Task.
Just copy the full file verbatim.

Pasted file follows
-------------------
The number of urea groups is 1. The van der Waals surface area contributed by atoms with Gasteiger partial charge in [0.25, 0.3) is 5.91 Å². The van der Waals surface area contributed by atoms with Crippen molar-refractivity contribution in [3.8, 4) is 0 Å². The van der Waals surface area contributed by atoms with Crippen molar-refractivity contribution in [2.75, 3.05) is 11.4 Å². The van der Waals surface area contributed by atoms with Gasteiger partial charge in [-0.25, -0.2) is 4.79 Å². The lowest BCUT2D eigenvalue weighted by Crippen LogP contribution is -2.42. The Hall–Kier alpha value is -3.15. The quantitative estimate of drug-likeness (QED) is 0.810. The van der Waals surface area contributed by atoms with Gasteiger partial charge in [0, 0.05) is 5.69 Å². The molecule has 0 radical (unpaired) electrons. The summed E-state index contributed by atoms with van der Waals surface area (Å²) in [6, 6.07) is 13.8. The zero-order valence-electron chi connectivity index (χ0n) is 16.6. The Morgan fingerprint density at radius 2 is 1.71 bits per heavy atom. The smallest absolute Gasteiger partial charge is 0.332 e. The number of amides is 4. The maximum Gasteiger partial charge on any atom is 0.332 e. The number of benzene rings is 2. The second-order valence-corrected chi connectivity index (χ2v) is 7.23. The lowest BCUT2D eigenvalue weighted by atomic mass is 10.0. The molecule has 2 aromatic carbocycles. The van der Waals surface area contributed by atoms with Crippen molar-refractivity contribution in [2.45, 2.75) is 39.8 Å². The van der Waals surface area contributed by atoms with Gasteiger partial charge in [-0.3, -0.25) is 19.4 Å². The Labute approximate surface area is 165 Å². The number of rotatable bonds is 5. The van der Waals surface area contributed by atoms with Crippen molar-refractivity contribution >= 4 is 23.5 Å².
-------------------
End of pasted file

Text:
The number of urea groups is 1. The van der Waals surface area contributed by atoms with Gasteiger partial charge in [0.25, 0.3) is 5.91 Å². The van der Waals surface area contributed by atoms with Crippen molar-refractivity contribution in [3.8, 4) is 0 Å². The van der Waals surface area contributed by atoms with Crippen molar-refractivity contribution in [2.75, 3.05) is 11.4 Å². The van der Waals surface area contributed by atoms with Gasteiger partial charge in [-0.25, -0.2) is 4.79 Å². The lowest BCUT2D eigenvalue weighted by Crippen LogP contribution is -2.42. The Hall–Kier alpha value is -3.15. The quantitative estimate of drug-likeness (QED) is 0.810. The van der Waals surface area contributed by atoms with Gasteiger partial charge in [0, 0.05) is 5.69 Å². The molecule has 0 radical (unpaired) electrons. The summed E-state index contributed by atoms with van der Waals surface area (Å²) in [6, 6.07) is 13.8. The zero-order valence-electron chi connectivity index (χ0n) is 16.6. The Morgan fingerprint density at radius 2 is 1.71 bits per heavy atom. The smallest absolute Gasteiger partial charge is 0.332 e. The number of amides is 4. The maximum Gasteiger partial charge on any atom is 0.332 e. The number of benzene rings is 2. The second-order valence-corrected chi connectivity index (χ2v) is 7.23. The lowest BCUT2D eigenvalue weighted by atomic mass is 10.0. The molecule has 2 aromatic carbocycles. The van der Waals surface area contributed by atoms with Crippen molar-refractivity contribution in [2.45, 2.75) is 39.8 Å². The van der Waals surface area contributed by atoms with Gasteiger partial charge in [-0.3, -0.25) is 19.4 Å². The Labute approximate surface area is 165 Å². The number of rotatable bonds is 5. The van der Waals surface area contributed by atoms with Crippen molar-refractivity contribution >= 4 is 23.5 Å².